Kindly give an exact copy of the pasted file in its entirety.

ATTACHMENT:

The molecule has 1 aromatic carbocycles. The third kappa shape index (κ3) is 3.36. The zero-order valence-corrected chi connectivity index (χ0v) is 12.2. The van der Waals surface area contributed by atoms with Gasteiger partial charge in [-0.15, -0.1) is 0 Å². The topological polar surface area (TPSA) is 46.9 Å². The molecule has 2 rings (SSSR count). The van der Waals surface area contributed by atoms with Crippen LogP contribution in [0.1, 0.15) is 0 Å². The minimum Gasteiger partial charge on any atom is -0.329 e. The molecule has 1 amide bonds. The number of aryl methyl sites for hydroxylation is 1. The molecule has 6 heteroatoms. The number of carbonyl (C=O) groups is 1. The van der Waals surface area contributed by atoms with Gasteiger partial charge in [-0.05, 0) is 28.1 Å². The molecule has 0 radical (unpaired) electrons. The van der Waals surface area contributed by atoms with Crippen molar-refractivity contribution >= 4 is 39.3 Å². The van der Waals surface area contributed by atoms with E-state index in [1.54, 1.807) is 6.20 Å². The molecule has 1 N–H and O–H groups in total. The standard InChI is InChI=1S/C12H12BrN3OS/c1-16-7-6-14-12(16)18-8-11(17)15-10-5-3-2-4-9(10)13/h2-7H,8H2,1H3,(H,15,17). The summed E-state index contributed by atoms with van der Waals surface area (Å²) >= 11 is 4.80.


The molecule has 1 aromatic carbocycles. The third kappa shape index (κ3) is 3.36. The zero-order valence-corrected chi connectivity index (χ0v) is 12.2. The van der Waals surface area contributed by atoms with Gasteiger partial charge in [-0.15, -0.1) is 0 Å². The topological polar surface area (TPSA) is 46.9 Å². The molecule has 2 rings (SSSR count). The van der Waals surface area contributed by atoms with Crippen LogP contribution in [0.1, 0.15) is 0 Å². The minimum Gasteiger partial charge on any atom is -0.329 e. The molecule has 1 amide bonds. The number of aryl methyl sites for hydroxylation is 1. The molecule has 6 heteroatoms. The number of carbonyl (C=O) groups is 1. The van der Waals surface area contributed by atoms with Gasteiger partial charge in [-0.05, 0) is 28.1 Å². The molecule has 0 radical (unpaired) electrons. The van der Waals surface area contributed by atoms with Crippen molar-refractivity contribution >= 4 is 39.3 Å². The van der Waals surface area contributed by atoms with E-state index in [1.54, 1.807) is 6.20 Å². The molecule has 1 N–H and O–H groups in total. The standard InChI is InChI=1S/C12H12BrN3OS/c1-16-7-6-14-12(16)18-8-11(17)15-10-5-3-2-4-9(10)13/h2-7H,8H2,1H3,(H,15,17). The summed E-state index contributed by atoms with van der Waals surface area (Å²) >= 11 is 4.80.